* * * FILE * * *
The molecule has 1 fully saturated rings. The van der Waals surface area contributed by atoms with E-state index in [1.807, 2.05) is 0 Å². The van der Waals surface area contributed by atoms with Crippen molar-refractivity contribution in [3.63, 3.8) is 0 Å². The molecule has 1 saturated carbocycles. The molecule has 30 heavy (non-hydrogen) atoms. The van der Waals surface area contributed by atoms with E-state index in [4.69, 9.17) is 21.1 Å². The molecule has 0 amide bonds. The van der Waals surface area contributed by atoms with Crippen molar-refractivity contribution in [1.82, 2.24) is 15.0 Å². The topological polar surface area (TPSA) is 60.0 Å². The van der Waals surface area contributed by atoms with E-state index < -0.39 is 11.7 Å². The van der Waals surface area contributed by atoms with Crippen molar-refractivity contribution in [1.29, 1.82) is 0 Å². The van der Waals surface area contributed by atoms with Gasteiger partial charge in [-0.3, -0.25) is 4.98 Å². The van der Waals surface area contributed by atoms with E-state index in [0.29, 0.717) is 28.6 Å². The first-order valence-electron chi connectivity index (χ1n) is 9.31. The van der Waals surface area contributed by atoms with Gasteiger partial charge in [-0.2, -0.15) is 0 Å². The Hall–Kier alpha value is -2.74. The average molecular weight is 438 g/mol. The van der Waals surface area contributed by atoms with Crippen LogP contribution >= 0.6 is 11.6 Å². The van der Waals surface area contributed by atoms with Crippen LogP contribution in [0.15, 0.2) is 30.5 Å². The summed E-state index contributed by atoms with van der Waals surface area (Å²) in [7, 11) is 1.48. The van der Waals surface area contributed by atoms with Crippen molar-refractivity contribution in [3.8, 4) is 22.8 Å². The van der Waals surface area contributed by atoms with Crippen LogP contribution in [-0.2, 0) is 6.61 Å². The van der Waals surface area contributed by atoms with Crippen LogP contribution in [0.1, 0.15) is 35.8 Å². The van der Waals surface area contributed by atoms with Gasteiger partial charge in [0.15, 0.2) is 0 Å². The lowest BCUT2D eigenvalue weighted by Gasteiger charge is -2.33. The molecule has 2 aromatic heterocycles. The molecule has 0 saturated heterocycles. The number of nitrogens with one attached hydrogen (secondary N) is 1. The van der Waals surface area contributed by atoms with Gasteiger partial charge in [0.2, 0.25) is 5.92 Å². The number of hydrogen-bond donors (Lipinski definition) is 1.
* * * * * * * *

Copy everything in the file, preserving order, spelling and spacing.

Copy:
The molecule has 1 fully saturated rings. The van der Waals surface area contributed by atoms with E-state index in [1.807, 2.05) is 0 Å². The van der Waals surface area contributed by atoms with Crippen molar-refractivity contribution in [3.63, 3.8) is 0 Å². The molecule has 1 saturated carbocycles. The molecule has 30 heavy (non-hydrogen) atoms. The van der Waals surface area contributed by atoms with E-state index in [4.69, 9.17) is 21.1 Å². The molecule has 0 amide bonds. The van der Waals surface area contributed by atoms with Crippen molar-refractivity contribution in [1.82, 2.24) is 15.0 Å². The topological polar surface area (TPSA) is 60.0 Å². The van der Waals surface area contributed by atoms with E-state index < -0.39 is 11.7 Å². The van der Waals surface area contributed by atoms with Crippen molar-refractivity contribution in [1.29, 1.82) is 0 Å². The van der Waals surface area contributed by atoms with Gasteiger partial charge in [-0.3, -0.25) is 4.98 Å². The van der Waals surface area contributed by atoms with E-state index in [0.29, 0.717) is 28.6 Å². The first-order valence-electron chi connectivity index (χ1n) is 9.31. The van der Waals surface area contributed by atoms with Gasteiger partial charge in [-0.2, -0.15) is 0 Å². The Hall–Kier alpha value is -2.74. The average molecular weight is 438 g/mol. The van der Waals surface area contributed by atoms with Crippen LogP contribution >= 0.6 is 11.6 Å². The van der Waals surface area contributed by atoms with Crippen LogP contribution in [0.15, 0.2) is 30.5 Å². The summed E-state index contributed by atoms with van der Waals surface area (Å²) in [7, 11) is 1.48. The van der Waals surface area contributed by atoms with Crippen molar-refractivity contribution in [3.8, 4) is 22.8 Å². The van der Waals surface area contributed by atoms with Crippen LogP contribution in [-0.2, 0) is 6.61 Å². The van der Waals surface area contributed by atoms with Crippen LogP contribution in [0.1, 0.15) is 35.8 Å². The van der Waals surface area contributed by atoms with Gasteiger partial charge in [0.15, 0.2) is 0 Å². The lowest BCUT2D eigenvalue weighted by Gasteiger charge is -2.33. The molecule has 2 aromatic heterocycles. The molecule has 0 saturated heterocycles. The number of nitrogens with one attached hydrogen (secondary N) is 1. The van der Waals surface area contributed by atoms with Gasteiger partial charge in [0.2, 0.25) is 5.92 Å². The number of hydrogen-bond donors (Lipinski definition) is 1.